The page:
Model S: Tesla must reimburse customer for 140,000 euros for hidden defects

140,000 euros is the amount of the fine that Tesla will have to pay to this customer who discovered manufacturing defects on his Model S. Elon Musk’s company had in fact hidden from the driver that the car had suffered a accident and had been supposedly refurbished. The company has indicated that it plans to appeal the court ruling.

Tesla Model S

The story takes place in Tianjin, China. Tesla customer buys Model S, a priori new and therefore without apparent damage, for 379,700 yuan, or approximately 48,000 euros. Quickly, he notices many malfunctions and discovers that a portion of the car has been cut then glued. After filing a lawsuit, the Beijing court ordered the company to pay 1.1 million yuan, approximately 140,000 euros to the unlucky user.

China’s consumer protection law indeed obliges companies to reimburse 3 times the sum of a product if it has manufacturing defects. However, it seems that the car suffered an accident before it was put on sale and that some of its components required reinstallation, which Tesla allegedly did. failed to specify to the buyer. According to a court-ordered assessment, the company should have lowered the car price by 82,000 yuan (10,000 euros).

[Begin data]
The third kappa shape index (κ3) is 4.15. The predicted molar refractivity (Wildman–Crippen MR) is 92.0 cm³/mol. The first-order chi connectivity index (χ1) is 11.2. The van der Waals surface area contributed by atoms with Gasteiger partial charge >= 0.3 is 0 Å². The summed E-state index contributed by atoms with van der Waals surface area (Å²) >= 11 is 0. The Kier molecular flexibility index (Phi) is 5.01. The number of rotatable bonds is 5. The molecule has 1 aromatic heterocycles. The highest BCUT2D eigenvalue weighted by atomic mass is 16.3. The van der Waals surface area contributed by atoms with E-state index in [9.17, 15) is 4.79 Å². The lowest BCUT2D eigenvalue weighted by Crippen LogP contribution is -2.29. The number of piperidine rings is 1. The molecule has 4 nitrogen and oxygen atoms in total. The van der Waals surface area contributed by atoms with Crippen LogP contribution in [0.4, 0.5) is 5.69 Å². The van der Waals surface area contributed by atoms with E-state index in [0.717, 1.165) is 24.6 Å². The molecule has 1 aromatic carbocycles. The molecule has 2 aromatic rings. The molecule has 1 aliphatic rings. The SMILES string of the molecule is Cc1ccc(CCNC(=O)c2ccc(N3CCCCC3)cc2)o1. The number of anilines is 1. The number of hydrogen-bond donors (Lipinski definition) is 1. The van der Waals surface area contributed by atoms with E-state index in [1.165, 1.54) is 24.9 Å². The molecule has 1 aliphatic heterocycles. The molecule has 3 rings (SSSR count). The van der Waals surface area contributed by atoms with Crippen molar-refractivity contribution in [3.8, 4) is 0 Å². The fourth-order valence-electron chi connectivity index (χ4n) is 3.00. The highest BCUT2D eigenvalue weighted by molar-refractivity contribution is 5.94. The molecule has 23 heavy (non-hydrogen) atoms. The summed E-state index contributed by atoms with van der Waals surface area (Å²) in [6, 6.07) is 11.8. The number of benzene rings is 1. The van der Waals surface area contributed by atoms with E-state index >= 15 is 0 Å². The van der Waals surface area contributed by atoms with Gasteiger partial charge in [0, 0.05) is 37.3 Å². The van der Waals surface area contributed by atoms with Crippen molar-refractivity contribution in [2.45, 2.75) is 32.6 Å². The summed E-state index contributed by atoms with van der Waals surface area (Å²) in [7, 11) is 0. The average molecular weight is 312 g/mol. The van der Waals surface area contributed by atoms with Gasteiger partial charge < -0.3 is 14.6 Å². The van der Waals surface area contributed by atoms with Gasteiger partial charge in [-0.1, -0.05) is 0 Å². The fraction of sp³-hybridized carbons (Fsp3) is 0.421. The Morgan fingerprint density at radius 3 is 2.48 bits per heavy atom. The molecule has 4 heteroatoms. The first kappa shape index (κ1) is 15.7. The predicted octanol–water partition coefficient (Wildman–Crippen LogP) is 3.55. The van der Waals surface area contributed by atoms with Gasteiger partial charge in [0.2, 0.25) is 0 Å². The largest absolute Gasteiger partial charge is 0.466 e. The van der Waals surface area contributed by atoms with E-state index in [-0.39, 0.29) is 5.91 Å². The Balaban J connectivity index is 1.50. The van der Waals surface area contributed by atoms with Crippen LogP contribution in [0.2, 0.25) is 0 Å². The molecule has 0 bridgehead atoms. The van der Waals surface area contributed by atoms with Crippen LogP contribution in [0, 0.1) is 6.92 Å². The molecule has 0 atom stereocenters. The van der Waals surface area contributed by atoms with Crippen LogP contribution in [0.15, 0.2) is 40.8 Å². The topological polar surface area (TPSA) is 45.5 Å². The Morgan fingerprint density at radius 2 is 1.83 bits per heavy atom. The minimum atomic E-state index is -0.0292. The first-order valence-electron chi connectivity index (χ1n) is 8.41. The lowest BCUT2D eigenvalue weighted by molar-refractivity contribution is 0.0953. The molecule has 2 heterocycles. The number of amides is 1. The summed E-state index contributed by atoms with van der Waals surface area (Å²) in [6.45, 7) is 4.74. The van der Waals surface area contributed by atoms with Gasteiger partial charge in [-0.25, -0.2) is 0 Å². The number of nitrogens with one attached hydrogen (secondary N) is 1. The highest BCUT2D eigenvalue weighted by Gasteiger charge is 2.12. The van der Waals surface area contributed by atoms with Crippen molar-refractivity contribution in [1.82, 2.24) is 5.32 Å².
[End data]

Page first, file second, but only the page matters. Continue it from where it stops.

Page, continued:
Also read: Tesla Model S and Model X – 159,000 cars will become obsolete because of their memory chip

Tesla refuses to pay the fine of 140,000 euros

For its part, Tesla formally denies that the Model S had manufacturing defects at the time of sale. However, she admits that the car was involved in a minor accident in January 2019 which required some repairs. The company said it will appeal the court ruling before it goes into effect. However, this is not the first time that Tesla has found itself on the dock in this kind of case.

As recently as two weeks ago, disgruntled customers took legal action over very serious design flaws in the Model X and Y. It is also known that a major security breach threatens Powerwall batteries. According to the manufacturer’s website, all cars “Have passed internal testing and may be subject to minor repairs prior to sale”. Second-hand vehicles, on the other hand, must not show “No evidence of structural repairs”.

Source: Bloomberg